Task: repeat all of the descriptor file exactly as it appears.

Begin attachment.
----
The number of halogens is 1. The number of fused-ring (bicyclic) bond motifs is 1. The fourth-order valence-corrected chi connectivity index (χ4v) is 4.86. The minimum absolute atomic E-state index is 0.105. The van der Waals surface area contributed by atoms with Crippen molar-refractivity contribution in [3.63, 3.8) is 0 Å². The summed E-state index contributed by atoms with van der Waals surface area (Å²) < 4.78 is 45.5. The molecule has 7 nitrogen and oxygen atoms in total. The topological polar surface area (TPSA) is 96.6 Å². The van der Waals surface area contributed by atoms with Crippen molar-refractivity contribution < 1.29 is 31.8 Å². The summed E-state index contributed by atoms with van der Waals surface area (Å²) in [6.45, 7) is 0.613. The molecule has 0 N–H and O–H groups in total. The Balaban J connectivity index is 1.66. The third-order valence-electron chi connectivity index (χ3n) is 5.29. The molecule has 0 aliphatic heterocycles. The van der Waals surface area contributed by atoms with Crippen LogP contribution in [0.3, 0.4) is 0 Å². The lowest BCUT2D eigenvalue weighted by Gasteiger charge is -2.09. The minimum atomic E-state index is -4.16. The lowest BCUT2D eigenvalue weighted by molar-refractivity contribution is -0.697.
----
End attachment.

The number of halogens is 1. The number of fused-ring (bicyclic) bond motifs is 1. The fourth-order valence-corrected chi connectivity index (χ4v) is 4.86. The minimum absolute atomic E-state index is 0.105. The van der Waals surface area contributed by atoms with Crippen molar-refractivity contribution in [3.63, 3.8) is 0 Å². The summed E-state index contributed by atoms with van der Waals surface area (Å²) < 4.78 is 45.5. The molecule has 7 nitrogen and oxygen atoms in total. The topological polar surface area (TPSA) is 96.6 Å². The van der Waals surface area contributed by atoms with Crippen molar-refractivity contribution < 1.29 is 31.8 Å². The summed E-state index contributed by atoms with van der Waals surface area (Å²) in [6.45, 7) is 0.613. The molecule has 0 N–H and O–H groups in total. The Balaban J connectivity index is 1.66. The third-order valence-electron chi connectivity index (χ3n) is 5.29. The molecule has 0 aliphatic heterocycles. The van der Waals surface area contributed by atoms with Crippen LogP contribution in [0.3, 0.4) is 0 Å². The lowest BCUT2D eigenvalue weighted by Gasteiger charge is -2.09. The minimum atomic E-state index is -4.16. The lowest BCUT2D eigenvalue weighted by molar-refractivity contribution is -0.697.